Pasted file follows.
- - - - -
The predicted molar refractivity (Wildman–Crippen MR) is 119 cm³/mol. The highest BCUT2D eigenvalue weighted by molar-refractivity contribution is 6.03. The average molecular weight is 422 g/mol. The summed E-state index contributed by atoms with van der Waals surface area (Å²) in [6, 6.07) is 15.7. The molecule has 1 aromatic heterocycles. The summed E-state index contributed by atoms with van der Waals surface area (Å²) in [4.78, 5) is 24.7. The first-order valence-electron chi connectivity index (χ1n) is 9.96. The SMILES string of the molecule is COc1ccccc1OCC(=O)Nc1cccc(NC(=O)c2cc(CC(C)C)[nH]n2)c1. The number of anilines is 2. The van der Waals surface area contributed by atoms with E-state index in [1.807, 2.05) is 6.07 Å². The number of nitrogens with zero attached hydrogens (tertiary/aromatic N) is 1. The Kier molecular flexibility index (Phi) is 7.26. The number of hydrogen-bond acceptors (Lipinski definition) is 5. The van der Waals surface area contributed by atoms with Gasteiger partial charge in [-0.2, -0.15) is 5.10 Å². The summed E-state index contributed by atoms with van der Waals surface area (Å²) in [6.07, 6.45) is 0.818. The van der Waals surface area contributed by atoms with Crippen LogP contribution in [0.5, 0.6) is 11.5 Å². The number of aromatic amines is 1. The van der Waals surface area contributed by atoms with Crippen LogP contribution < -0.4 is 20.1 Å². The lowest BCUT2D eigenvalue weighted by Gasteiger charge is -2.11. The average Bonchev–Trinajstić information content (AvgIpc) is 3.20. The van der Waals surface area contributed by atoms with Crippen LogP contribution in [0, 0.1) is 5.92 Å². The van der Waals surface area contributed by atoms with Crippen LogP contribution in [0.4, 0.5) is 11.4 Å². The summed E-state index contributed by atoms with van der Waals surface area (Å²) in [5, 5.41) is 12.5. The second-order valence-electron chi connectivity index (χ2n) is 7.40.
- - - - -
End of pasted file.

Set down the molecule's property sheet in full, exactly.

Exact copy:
The predicted molar refractivity (Wildman–Crippen MR) is 119 cm³/mol. The highest BCUT2D eigenvalue weighted by molar-refractivity contribution is 6.03. The average molecular weight is 422 g/mol. The summed E-state index contributed by atoms with van der Waals surface area (Å²) in [6, 6.07) is 15.7. The molecule has 1 aromatic heterocycles. The summed E-state index contributed by atoms with van der Waals surface area (Å²) in [4.78, 5) is 24.7. The first-order valence-electron chi connectivity index (χ1n) is 9.96. The SMILES string of the molecule is COc1ccccc1OCC(=O)Nc1cccc(NC(=O)c2cc(CC(C)C)[nH]n2)c1. The number of anilines is 2. The van der Waals surface area contributed by atoms with E-state index in [1.807, 2.05) is 6.07 Å². The number of nitrogens with zero attached hydrogens (tertiary/aromatic N) is 1. The Kier molecular flexibility index (Phi) is 7.26. The number of hydrogen-bond acceptors (Lipinski definition) is 5. The van der Waals surface area contributed by atoms with Gasteiger partial charge in [-0.2, -0.15) is 5.10 Å². The summed E-state index contributed by atoms with van der Waals surface area (Å²) in [6.07, 6.45) is 0.818. The van der Waals surface area contributed by atoms with Crippen LogP contribution in [0.5, 0.6) is 11.5 Å². The number of aromatic amines is 1. The van der Waals surface area contributed by atoms with Crippen LogP contribution < -0.4 is 20.1 Å². The lowest BCUT2D eigenvalue weighted by Gasteiger charge is -2.11. The average Bonchev–Trinajstić information content (AvgIpc) is 3.20. The van der Waals surface area contributed by atoms with Crippen LogP contribution in [0, 0.1) is 5.92 Å². The van der Waals surface area contributed by atoms with Crippen LogP contribution in [0.4, 0.5) is 11.4 Å². The summed E-state index contributed by atoms with van der Waals surface area (Å²) in [5, 5.41) is 12.5. The second-order valence-electron chi connectivity index (χ2n) is 7.40.